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  : : History of Sunstone
L'Histoire de la  Pierre de Soleil
History of Sunstone
Sunstone Rough
Sunstone Rough

Sunstone belongs to the plagioclase feldspar group, and is named for its unusual spangled or glittery appearance. Its proper mineralogical name, however, is aventurine feldspar, named from a type of glass made with copper that was discovered by chance (from the Italian, a ventura). This is one of the rare cases where the name of a natural stone came from its synthetic simulant.

Aventurine is the name used for both a type of green quartz and a golden feldspar. Both have a metallic glittery appearance caused by inclusions. The spangled effect is known as aventurescence. Perhaps to avoid confusion, the name sunstone has been adopted in the gem trade for the feldspar, while the name aventurine (or aventurine quartz) is used for the quartz variety.

Sunstone is typically a red-brown hue, with a metallic glitter which is caused by tiny platelets of hematite or goethite. The glitter is usually gold or red, but very occasionally green or blue. We have found both opaque and transparent/translucent specimens in the market. The opaque material is cut as cabochons while the transparent material can be faceted. Some of the cabochons will display a discernible star effect and are sold under the name Star Sunstone.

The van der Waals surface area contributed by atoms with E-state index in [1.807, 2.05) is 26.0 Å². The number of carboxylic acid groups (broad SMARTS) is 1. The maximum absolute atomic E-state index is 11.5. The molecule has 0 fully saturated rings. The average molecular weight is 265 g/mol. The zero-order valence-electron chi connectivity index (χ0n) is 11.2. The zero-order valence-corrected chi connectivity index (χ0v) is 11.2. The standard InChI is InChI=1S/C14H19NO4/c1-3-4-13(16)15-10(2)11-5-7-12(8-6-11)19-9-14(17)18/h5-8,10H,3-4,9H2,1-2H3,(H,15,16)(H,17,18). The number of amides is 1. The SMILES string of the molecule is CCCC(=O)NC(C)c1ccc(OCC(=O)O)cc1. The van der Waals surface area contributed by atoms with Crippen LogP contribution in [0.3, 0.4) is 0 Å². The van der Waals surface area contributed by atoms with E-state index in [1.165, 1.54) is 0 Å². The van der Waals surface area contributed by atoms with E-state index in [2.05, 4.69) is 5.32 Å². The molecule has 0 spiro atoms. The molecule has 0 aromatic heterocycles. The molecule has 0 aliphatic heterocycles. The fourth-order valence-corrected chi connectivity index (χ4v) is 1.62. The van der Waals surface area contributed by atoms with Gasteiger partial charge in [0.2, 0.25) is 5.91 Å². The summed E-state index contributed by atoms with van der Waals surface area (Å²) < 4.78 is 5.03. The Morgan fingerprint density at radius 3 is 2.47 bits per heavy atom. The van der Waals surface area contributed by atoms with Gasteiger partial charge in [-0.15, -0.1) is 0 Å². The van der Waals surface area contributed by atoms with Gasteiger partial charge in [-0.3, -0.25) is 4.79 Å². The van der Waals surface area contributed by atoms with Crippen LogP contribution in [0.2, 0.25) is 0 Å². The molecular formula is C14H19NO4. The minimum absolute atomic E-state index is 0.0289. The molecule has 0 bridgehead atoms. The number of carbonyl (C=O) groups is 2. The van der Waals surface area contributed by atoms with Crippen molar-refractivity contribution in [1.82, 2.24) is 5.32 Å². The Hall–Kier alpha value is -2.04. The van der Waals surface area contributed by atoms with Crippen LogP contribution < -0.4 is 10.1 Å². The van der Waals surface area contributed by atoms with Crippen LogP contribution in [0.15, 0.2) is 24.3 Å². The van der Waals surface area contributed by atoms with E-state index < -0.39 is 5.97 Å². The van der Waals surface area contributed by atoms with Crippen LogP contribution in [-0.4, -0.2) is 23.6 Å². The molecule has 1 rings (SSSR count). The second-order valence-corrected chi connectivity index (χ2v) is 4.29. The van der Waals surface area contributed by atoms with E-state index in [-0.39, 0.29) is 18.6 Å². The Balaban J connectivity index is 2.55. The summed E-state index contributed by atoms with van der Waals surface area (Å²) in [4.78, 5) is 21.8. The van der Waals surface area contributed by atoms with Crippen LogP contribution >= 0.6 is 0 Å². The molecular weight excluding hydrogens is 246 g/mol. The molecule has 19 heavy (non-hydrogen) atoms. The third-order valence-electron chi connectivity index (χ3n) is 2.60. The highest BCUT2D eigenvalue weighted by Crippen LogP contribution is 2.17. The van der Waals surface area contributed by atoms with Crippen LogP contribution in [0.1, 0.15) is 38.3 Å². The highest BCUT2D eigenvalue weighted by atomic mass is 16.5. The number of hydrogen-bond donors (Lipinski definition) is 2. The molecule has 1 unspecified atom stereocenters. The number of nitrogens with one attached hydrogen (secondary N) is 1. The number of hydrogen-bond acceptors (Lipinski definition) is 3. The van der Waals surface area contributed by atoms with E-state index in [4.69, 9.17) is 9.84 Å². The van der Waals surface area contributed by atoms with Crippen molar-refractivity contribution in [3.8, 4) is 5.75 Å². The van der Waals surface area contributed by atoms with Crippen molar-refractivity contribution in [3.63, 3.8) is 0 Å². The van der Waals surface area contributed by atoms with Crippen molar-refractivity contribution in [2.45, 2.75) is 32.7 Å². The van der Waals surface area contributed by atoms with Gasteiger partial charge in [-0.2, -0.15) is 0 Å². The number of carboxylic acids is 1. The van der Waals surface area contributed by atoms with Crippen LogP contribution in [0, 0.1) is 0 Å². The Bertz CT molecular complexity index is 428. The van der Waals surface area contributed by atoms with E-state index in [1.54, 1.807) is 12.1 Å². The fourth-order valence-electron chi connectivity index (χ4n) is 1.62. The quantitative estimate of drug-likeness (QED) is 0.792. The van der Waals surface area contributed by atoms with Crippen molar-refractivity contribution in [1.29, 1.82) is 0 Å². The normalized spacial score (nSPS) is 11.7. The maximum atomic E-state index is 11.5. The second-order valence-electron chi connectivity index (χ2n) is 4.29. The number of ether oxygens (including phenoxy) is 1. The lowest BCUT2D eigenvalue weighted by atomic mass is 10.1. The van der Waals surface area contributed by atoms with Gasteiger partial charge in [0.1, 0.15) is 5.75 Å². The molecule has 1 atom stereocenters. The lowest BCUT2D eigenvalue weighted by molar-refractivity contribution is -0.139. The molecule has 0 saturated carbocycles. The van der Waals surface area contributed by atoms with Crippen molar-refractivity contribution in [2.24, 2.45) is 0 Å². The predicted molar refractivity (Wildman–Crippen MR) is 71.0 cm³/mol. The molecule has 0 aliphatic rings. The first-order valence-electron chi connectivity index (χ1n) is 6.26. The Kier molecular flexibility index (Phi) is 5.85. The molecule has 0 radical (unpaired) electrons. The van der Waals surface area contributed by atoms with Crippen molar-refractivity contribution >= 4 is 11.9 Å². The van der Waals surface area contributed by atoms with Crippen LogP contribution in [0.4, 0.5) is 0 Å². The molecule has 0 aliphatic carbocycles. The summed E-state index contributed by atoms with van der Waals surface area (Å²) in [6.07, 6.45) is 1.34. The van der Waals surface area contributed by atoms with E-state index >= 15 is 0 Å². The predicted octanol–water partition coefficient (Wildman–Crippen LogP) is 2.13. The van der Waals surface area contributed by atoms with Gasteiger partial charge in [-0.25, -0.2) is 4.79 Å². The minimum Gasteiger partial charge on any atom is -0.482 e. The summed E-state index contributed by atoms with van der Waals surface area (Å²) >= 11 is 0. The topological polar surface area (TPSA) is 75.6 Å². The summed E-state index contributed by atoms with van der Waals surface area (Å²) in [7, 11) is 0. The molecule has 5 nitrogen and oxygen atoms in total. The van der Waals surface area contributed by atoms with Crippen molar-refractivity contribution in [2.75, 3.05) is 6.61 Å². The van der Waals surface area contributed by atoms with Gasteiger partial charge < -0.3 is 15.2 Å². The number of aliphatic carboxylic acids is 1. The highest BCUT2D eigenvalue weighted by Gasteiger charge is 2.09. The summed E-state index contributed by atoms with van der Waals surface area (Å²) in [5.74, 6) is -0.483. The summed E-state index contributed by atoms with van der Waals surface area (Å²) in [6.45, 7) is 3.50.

Sunstone is a sodium calcium aluminum silicate, with a hardness of 6-6.5 on the Mohs scale. It has a density of 2.62-2.65 and a refractive index of 1.525-1548. It has perfect cleavage.

Sunstone deposits are found in India, Canada, Madagascar, Norway, Russia and the USA. In 1987 sunstone was named the state mineral of the state of Oregon in the USA. The Oregon sunstone is rather unique in that it is the only sunstone containing copper crystals.

Sunstone has been known for many centuries and has been discovered in Viking burial mounds. Sunstone was thought to have magical properties and could be used to invoke the energies associated with the sun. In ancient Greece, it was thought to represent the sun god, bringing life and abundance to those fortunate enough to own it. The native people in Oregon used it for trade and barter.

  • First Published: July-11-2008
  • Last Updated: February-26-2011
  • © 2005-2014 all rights reserved.
    Reproduction (text or graphics) without the express written consent of (SETT Company Ltd.) is strictly prohibited.
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